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The Rainbow Bridge is the theme of a work of poetic prose written some time between 1980 and 1992, whose original creator is unknown.
The theme is of a mythological place to which a pet goes upon its death, eventually to be reunited with its owner. It has gained wide popularity amongst animal lovers who have lost a pet.
Although no major religion specifically refers to such a place for pets, the belief shows similarities with the Bifröst bridge of Norse Mythology.
When a pet dies, it goes to the meadow, having its body cured of any illnesses, frailties or injuries. The pet runs around and plays with other pets, missing only one thing – the love and companionship of its owner who is still on earth.
One day, upon the pet owner's death, the owner crosses the meadow on his/her journey toward Heaven. The pet spots its owner and runs to greet him. The pet and owner reunite, and cross the Rainbow Bridge together into Heaven, never again to be parted.
Authorship and background
Having been circulated and attributed sufficiently widely around the world, the original authorship of the poem is now uncertain. About.com suggests that there are three known contenders at present:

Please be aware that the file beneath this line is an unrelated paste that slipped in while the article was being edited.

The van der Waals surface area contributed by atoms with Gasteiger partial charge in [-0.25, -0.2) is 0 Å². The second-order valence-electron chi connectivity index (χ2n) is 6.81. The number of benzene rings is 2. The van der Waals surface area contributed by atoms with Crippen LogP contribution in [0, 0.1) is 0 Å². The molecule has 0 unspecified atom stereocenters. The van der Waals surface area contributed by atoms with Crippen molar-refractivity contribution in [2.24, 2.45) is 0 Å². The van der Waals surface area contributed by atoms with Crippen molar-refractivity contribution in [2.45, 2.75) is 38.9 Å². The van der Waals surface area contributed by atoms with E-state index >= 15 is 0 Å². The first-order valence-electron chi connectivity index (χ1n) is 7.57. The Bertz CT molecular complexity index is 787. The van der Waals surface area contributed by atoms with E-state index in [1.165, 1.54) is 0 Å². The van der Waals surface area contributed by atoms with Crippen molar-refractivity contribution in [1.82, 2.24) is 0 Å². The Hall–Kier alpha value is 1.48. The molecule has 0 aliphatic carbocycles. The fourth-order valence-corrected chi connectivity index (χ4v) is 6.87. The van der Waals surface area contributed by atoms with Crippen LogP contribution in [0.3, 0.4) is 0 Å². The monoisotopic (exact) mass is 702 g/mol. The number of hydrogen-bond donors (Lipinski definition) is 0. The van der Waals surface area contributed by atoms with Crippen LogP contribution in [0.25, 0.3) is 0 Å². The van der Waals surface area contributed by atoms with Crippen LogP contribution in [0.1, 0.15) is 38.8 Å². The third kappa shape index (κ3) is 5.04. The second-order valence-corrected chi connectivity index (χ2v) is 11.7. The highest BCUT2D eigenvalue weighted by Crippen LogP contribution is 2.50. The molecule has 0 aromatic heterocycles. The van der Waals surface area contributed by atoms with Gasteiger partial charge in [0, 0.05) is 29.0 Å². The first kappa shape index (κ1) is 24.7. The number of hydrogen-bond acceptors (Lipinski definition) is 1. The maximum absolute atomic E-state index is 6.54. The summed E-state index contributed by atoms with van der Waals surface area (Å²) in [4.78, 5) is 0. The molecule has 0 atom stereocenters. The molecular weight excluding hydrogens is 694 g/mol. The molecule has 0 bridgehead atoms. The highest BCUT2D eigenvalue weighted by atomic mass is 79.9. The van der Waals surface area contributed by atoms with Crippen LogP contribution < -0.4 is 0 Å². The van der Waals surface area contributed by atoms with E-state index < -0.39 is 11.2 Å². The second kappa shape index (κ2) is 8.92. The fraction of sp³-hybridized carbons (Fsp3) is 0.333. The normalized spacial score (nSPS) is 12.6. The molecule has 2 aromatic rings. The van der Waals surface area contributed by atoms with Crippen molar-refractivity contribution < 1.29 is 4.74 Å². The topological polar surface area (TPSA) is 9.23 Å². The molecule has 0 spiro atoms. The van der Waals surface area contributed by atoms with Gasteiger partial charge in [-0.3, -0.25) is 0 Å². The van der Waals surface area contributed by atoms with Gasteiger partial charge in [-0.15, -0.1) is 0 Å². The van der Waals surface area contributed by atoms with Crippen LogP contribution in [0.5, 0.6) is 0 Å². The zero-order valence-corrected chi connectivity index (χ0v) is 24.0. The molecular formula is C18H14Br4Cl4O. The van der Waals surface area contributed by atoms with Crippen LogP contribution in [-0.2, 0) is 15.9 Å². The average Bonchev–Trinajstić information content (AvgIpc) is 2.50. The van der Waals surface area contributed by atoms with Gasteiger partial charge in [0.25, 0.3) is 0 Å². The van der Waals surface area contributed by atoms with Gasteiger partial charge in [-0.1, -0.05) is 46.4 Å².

- Paul C. Dahm, a grief counselor in Oregon USA, said to have written the poem in 1981, copyrighted it in 1994, and published it in a 1998 book of the same name.
- William N. Britton, author of Legend of Rainbow Bridge (1994, ISBN: 0964501805)
- Dr. Wallace Sife, head of the Association for Pet Loss and Bereavement, whose poem All Pets Go to Heaven appears on the association's website as well as in his book The Loss of a Pet. 
However, the concept of a paradise where pets wait for their human owners also appeared much earlier, in the little-known sequel to "Beautiful Joe", the Margaret Marshall Saunders' book , "Beautiful Joe's Paradise." In this green land, the animals do not simply await their owners, but also help each other learn and grow and recover from mistreatment they may have endured in life. However, the animals come to this land, and continue to true heaven, not by a bridge but by balloon.
The first mention of the "Rainbow Bridge" story on the internet is a post on the newsgroup rec.pets.dogs, dated January 7, 1993, quoting the poem from a 1992 (or earlier) issue of "Mid-Atlantic Great Dane Rescue League Newsletter", which in turn is stated to have quoted it from the Akita Rescue Society of America. Other posts from 1993 suggest it was already well established and being circulated on the Internet at that time, enough for a single line quote to be expected to be recognized by other newsgroup readers.
Natural and mythical Rainbow Bridges exist elsewhere, for example, the natural Rainbow Bridge National Monument in [Arizona], and the Rainbow Bridge legend told by the Chumash people of Santa Cruz Island. 
|This page uses content from the English Wikipedia. The original article was at Rainbow Bridge (pets). The list of authors can be seen in the page history.|